Today may or may not be Twelfth Night, depending on who you ask. But in my childhood, today, January 6, was Little Christmas and the day that all decorations had to be removed or it was bad luck. Since I didn’t put up any decorations, I’m safe. Whew.
The one Christmas tradition I have observed over the past 15 years or so is making presents with my godchildren. They plot and plan come over individually (from the time that going bye bye in the car alone with us was a thrill) to make presents for their parents and one another in great secrecy and with much excitement. We progressed from glue and glitter to knitting and woodworking. Each year the gifts were different from each kid according to ability. (To each according to need?) Each year, no one could make the same thing someone else had made the previous year. I now have quite the repertoire of homemade present ideas. The best part was that the main thrill of Christmas morning was not the getting of gifts, but the watching while others opened and oohed and ahhed over the thing you MADE. By yourself.
This year, in the interests of grownupnitude and time, names were chosen, so each child made one gift and then all pitched on the gift for the parents. This is really what I want a picture of, especially the making. However, since I am a regular sufferer of camnesia I just never got around to taking pictures. We made quilted patchwork placemats, using primarily leftovers from many years of gift making. Sorting through the scraps and ironing them out was the most fun. “Remember when I used this for Sarah’s present? I don’t think she ever used it.” “Remember when I used this for T? She just does not appreciate hand-crafted presents.”
Thank goodness L remembered just in time that the fabric with the gold stars on it could not be pressed in the usual way and remember when we tried and set off the smoke alarm? That’s what true patchwork is all about to me. Not bags of purchased fat quarters, but little bits of memory. After several hours of cutting strips and laying them out amid much laughter, one pinned, one sewed and one ironed the seams flat. He claimed never to have used an iron before, which made him the object of much derision. He was called Ironing Boy for the remainder of the day. The placemats turned out beautifully. And when their mother opened them up there was more strolling down memory lane. Oh, here’s the tea cozy, and look, remember the cushions for keeping the butt warm while watching hockey games? (OK, not all of my ideas were great.) If anyone is interested in the placemat details, I’d be glad to share. I’m sure there are plenty of sites out there with information on how to do such a thing in a beautiful and correct manner. If you are need of quick and dirty, however, see me.
Other gifts were being made while the patchwork went on, since they were for two cousins not there to peek. Quote of the afternoon: L, knitting away on a roll brim hat in Rowan Big Wool on size 15 needles “Wow, I had no idea I could knit this fast!” B made a lanyard to hang over the his sister’s neck and hold her keys. It turned out very cute, thanks to a little assistance from the good folks at Beadmonkey. It reminded me of a favorite Billy Collins poem, a sort of wry ode to the handmade gift.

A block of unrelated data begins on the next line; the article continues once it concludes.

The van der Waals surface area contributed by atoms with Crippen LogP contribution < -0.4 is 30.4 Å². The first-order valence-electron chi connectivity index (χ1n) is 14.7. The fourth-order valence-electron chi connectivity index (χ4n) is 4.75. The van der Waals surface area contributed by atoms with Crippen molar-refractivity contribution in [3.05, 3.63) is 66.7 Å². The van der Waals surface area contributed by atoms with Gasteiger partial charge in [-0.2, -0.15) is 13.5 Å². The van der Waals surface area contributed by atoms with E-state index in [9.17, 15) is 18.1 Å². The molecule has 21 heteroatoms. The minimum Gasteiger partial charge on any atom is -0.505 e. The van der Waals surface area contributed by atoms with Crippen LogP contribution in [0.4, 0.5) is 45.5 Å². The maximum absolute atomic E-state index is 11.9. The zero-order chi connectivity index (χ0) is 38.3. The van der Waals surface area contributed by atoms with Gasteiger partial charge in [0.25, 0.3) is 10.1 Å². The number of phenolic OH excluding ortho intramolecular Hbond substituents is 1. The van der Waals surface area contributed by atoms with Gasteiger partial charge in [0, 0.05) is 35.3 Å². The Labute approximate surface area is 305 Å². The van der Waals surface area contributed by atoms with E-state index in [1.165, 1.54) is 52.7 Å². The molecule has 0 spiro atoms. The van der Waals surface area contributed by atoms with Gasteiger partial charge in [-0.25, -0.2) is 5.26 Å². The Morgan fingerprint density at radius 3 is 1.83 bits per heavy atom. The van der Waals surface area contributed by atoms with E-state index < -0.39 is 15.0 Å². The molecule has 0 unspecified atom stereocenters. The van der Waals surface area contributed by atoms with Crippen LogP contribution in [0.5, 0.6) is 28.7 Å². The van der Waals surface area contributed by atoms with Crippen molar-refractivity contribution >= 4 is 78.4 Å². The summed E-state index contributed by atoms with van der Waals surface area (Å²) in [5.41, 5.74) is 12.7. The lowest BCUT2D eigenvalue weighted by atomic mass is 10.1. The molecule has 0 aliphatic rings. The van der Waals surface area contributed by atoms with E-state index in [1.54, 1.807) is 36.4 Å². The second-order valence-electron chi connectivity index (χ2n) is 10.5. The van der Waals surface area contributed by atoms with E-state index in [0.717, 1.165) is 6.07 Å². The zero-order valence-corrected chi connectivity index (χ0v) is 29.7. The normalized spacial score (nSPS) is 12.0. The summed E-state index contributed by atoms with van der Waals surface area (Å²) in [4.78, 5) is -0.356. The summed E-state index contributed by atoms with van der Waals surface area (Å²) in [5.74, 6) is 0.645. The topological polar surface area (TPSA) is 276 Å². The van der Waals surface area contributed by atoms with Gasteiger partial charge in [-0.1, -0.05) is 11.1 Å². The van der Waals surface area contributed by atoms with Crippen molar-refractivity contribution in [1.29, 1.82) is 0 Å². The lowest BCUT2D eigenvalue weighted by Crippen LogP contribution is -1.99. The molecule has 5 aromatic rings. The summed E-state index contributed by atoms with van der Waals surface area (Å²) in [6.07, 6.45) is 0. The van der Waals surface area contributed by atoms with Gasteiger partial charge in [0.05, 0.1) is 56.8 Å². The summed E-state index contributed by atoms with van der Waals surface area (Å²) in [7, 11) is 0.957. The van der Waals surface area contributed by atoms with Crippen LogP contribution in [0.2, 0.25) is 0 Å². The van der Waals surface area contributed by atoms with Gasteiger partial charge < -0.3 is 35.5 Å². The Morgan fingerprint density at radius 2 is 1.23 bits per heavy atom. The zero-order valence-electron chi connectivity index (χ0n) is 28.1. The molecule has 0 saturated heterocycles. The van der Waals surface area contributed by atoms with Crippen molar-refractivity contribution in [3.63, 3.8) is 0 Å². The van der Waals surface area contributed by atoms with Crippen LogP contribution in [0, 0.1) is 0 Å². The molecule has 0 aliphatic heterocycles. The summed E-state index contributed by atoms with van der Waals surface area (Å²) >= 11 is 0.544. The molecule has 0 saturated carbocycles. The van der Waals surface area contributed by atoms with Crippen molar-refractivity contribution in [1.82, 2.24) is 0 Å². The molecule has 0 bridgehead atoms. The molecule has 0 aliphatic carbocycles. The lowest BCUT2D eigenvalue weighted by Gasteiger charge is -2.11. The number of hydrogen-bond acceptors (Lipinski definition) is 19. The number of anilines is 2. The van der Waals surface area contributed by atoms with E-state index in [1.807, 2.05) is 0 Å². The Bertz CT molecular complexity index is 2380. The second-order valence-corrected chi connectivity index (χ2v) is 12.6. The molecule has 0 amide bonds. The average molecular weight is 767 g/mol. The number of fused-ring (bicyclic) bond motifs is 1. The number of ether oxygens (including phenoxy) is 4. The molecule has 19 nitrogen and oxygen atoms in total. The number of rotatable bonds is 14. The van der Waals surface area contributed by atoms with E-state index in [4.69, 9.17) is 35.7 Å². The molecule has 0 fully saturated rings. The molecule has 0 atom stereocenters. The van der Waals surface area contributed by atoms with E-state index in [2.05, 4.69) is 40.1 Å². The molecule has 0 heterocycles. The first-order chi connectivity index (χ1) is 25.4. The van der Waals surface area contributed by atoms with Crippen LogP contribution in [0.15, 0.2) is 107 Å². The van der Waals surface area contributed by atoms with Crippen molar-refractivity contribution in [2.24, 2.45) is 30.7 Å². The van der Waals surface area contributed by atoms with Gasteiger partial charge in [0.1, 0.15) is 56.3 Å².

The other day I was ricocheting slowly
off the blue walls of this room,
moving as if underwater from typewriter to piano,
from bookshelf to an envelope lying on the floor,
when I found myself in the L section of the dictionary
where my eyes fell upon the word lanyard.
No cookie nibbled by a French novelist
could send one into the past more suddenly—
a past where I sat at a workbench at a camp
by a deep Adirondack lake
learning how to braid long thin plastic strips
into a lanyard, a gift for my mother.
I had never seen anyone use a lanyard
or wear one, if that’s what you did with them,
but that did not keep me from crossing
strand over strand again and again
until I had made a boxy
red and white lanyard for my mother.
She gave me life and milk from her breasts,
and I gave her a lanyard.
She nursed me in many a sick room,
lifted spoons of medicine to my lips,
laid cold face-cloths on my forehead,
and then led me out into the airy light
and taught me to walk and swim,
and I, in turn, presented her with a lanyard.
Here are thousands of meals, she said,
and here is clothing and a good education.
And here is your lanyard, I replied,
which I made with a little help from a counselor.
Here is a breathing body and a beating heart,
strong legs, bones and teeth,
and two clear eyes to read the world, she whispered,
and here, I said, is the lanyard I made at camp.
And here, I wish to say to her now,
is a smaller gift—not the worn truth
that you can never repay your mother,
but the rueful admission that when she took
the two-tone lanyard from my hand,
I was as sure as a boy could be
that this useless, worthless thing I wove
out of boredom would be enough to make us even.